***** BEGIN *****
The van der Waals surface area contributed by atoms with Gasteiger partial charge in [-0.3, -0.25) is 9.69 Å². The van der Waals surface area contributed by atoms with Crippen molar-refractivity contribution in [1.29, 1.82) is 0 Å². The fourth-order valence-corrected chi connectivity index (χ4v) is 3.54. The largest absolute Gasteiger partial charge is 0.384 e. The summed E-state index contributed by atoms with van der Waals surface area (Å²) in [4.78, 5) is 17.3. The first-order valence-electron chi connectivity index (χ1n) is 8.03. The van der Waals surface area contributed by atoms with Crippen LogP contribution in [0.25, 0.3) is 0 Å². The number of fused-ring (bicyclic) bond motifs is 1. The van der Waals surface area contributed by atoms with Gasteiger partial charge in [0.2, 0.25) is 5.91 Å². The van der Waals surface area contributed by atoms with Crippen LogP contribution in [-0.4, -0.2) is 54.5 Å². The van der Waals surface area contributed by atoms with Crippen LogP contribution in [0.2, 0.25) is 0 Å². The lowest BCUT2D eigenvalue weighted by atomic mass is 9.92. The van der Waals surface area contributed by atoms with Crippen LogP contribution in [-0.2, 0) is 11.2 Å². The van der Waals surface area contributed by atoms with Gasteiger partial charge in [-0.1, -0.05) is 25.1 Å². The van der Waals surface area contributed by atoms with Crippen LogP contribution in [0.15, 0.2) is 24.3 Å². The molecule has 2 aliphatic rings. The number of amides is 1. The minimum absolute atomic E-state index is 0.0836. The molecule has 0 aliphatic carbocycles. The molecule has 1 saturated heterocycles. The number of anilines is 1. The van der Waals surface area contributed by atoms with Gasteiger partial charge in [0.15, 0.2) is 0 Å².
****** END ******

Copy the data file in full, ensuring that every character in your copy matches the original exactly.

The van der Waals surface area contributed by atoms with Gasteiger partial charge in [-0.3, -0.25) is 9.69 Å². The van der Waals surface area contributed by atoms with Crippen molar-refractivity contribution in [1.29, 1.82) is 0 Å². The fourth-order valence-corrected chi connectivity index (χ4v) is 3.54. The largest absolute Gasteiger partial charge is 0.384 e. The summed E-state index contributed by atoms with van der Waals surface area (Å²) in [4.78, 5) is 17.3. The first-order valence-electron chi connectivity index (χ1n) is 8.03. The van der Waals surface area contributed by atoms with Crippen LogP contribution in [0.25, 0.3) is 0 Å². The number of fused-ring (bicyclic) bond motifs is 1. The van der Waals surface area contributed by atoms with Gasteiger partial charge in [0.2, 0.25) is 5.91 Å². The van der Waals surface area contributed by atoms with Crippen LogP contribution in [-0.4, -0.2) is 54.5 Å². The van der Waals surface area contributed by atoms with Crippen LogP contribution in [0.2, 0.25) is 0 Å². The lowest BCUT2D eigenvalue weighted by atomic mass is 9.92. The van der Waals surface area contributed by atoms with Crippen LogP contribution in [-0.2, 0) is 11.2 Å². The van der Waals surface area contributed by atoms with Gasteiger partial charge in [-0.1, -0.05) is 25.1 Å². The van der Waals surface area contributed by atoms with Crippen LogP contribution in [0.15, 0.2) is 24.3 Å². The molecule has 2 aliphatic rings. The number of amides is 1. The minimum absolute atomic E-state index is 0.0836. The molecule has 0 aliphatic carbocycles. The molecule has 1 saturated heterocycles. The number of anilines is 1. The van der Waals surface area contributed by atoms with Gasteiger partial charge in [0.15, 0.2) is 0 Å².